United States District Court, N.D. Georgia, Atlanta Division
February 25, 2015
TARIA MATHIS on behalf of J.T., Plaintiff,
CAROLYN W. COLVIN, Acting Commissioner of Social Security, Defendant.
FINAL OPINION AND ORDER
JANET F. KING, Magistrate Judge.
Plaintiff in the above-styled case brings this action on behalf of her son, a child under the age of 18, pursuant to § 205(g) of the Social Security Act, 42 U.S.C. § 405(g). Plaintiff seeks to obtain judicial review of the final decision of the Commissioner of the Social Security Administration which denied her application for supplemental security income. For the reasons set forth below, the court ORDERS that the Commissioner's decision be REVERSED and that the case be REMANDED for further proceedings.
I. Procedural History
Plaintiff Taria Mathis filed an application for supplemental security income on behalf of her son, J.T., on August 27, 2009. [Record ("R.") at 12, 55-56, 117]. The claimant is a child who allegedly became disabled on January 19, 2006, due to attention deficit/hyperactivity disorder, oppositional defiant disorder, and borderline intellectual functioning. [Id.]. After Plaintiff's application was denied initially and on reconsideration, an administrative hearing was held on October 12, 2011. [R. at 12, 27-54]. The Administrative Law Judge ("ALJ") issued a decision denying Plaintiff's application on February 3, 2012, and the Appeals Council denied Plaintiff's request for review on June 24, 2013. [R. at 3-6, 9-26]. Plaintiff filed her complaint in this court on behalf of her son, the claimant, on August 26, 2013, seeking judicial review of the Commissioner's final decision. [Doc. 3].
The claimant was born on March 15, 2001, and was a school-age child on August 27, 2009, the date the disability application was filed. [R. at 15]. The ALJ found that the claimant has attention deficit/hyperactivity disorder, borderline intellectual functioning, and oppositional defiant disorder. [Id.]. Although these impairments are "severe" within the meaning of the Social Security regulations, the ALJ found that the claimant does not have an impairment or combination of impairments that meets or medically equals the severity of an impairment listed in 20 C.F.R. Part 404, Subpart P, Appendix 1. [R. at 15]. The ALJ further found that the limitations resulting from the claimant's impairments do not functionally equal those in the Listings. [R. at 16-22]. The ALJ, therefore, found that the claimant has not been under a disability since the application was filed. [R. at 23].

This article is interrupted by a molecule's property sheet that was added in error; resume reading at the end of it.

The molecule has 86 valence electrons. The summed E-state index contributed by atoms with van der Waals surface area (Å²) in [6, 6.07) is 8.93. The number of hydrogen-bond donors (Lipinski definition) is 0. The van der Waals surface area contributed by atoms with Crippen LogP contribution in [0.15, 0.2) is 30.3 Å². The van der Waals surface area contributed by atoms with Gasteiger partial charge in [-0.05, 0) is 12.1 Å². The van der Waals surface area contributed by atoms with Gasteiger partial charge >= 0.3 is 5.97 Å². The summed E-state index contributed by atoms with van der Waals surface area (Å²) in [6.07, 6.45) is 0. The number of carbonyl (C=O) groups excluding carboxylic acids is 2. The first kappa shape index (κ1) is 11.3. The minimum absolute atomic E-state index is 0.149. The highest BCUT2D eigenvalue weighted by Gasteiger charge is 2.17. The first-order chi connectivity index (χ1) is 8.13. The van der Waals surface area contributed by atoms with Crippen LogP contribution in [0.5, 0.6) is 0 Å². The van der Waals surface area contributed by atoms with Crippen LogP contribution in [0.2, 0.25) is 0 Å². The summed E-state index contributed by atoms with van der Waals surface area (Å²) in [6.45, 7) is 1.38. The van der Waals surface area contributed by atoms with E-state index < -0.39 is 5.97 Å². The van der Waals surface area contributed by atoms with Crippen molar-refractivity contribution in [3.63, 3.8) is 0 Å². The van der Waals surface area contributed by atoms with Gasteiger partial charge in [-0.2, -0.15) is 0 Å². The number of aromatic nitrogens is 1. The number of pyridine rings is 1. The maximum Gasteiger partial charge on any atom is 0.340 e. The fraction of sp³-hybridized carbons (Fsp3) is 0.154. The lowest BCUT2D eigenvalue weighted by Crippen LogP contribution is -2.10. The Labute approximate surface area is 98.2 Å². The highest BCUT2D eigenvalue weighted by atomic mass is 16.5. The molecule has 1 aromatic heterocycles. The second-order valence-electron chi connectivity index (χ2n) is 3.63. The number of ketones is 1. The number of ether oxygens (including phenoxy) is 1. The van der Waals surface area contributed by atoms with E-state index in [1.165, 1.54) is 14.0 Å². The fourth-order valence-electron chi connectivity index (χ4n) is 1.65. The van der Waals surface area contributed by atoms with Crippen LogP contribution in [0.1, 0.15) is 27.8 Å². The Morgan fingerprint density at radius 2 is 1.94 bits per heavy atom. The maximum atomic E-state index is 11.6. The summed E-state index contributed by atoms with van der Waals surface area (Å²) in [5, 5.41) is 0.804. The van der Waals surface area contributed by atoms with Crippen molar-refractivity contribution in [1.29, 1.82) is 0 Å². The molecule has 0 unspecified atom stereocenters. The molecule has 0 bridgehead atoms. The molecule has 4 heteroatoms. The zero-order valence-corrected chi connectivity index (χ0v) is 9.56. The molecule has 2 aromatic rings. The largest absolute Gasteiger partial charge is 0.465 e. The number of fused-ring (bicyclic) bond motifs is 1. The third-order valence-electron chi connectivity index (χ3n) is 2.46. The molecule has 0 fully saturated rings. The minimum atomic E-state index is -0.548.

The decision of the ALJ [R. at 12-22] states the relevant facts of this case as modified herein as follows:
Records from Babies Can't Wait show that the claimant had speech and language delays at age two. There were notes regarding asthma with use of an inhaler. He received treatment for these, and at the hearing, his mother conceded that these impairments had resolved. (Exhibit 1F).
Kids First Pediatric Group records note that the claimant was diagnosed with attention deficit/hyperactivity disorder ("ADHD") in March 2006. Adderall was prescribed. He was not seen again until April 16, 2007. He had not been taking medications because he had not been seen since March 2006. The claimant was to take Adderall for 30 days and receive behavioral therapy. (Exhibit 2F).
The claimant received care for asthma at Jonesboro Pediatrics. Additionally, he had treatment for a laceration, viral syndrome, and other routine illnesses that resolved. Notes dated February 19, 2009, state that the claimant was doing well. He was active and playful. Focalin was prescribed for his ADHD. (Exhibits 3F, 6F, 10F and 11F). Notes from Mindful Strategies showed that the claimant had counseling sessions in an attempt to aid in reducing his ADHD symptoms. (Exhibit 15F).
The claimant's mother alleged that he had significant behavioral problems. He was identified as having symptoms of ADHD in 2006, but no treatment was recommended at that time. (Exhibit 2F). The claimant was in a regular classroom. His mother stated that the claimant was disrespectful to authority figures. She said that the claimant had a bad temper and would hit the wall with his fist.
Intelligence testing found consistently that the claimant had below average intelligence. (Exhibits 4F and 16F). However, the claimant's scores do not fall in the mentally retarded range, and although he received special services, he was never retained. The claimant's fourth grade teacher noted that the claimant was below grade level in performance. (Exhibit 18F). He has a serious problem in this area. He had been considered for special services for specific learning disability. (Exhibit 16F). However, it appeared that the poor achievement was the result of emotional/behavioral problems (which were identified first) rather than intellectual deficits.
Teacher questionnaires, counseling notes, and pediatric notes show that the claimant had daily problems attending and completing tasks. (Exhibit 12F). The claimant was easily distracted and required one-on-one assistance. He was disruptive in class, talking out of turn, and making noises irrelevant to the content discussed. He had to be redirected to task every few minutes, and he required short assignments. (Social Security Ruling ("SSR") 09-04p).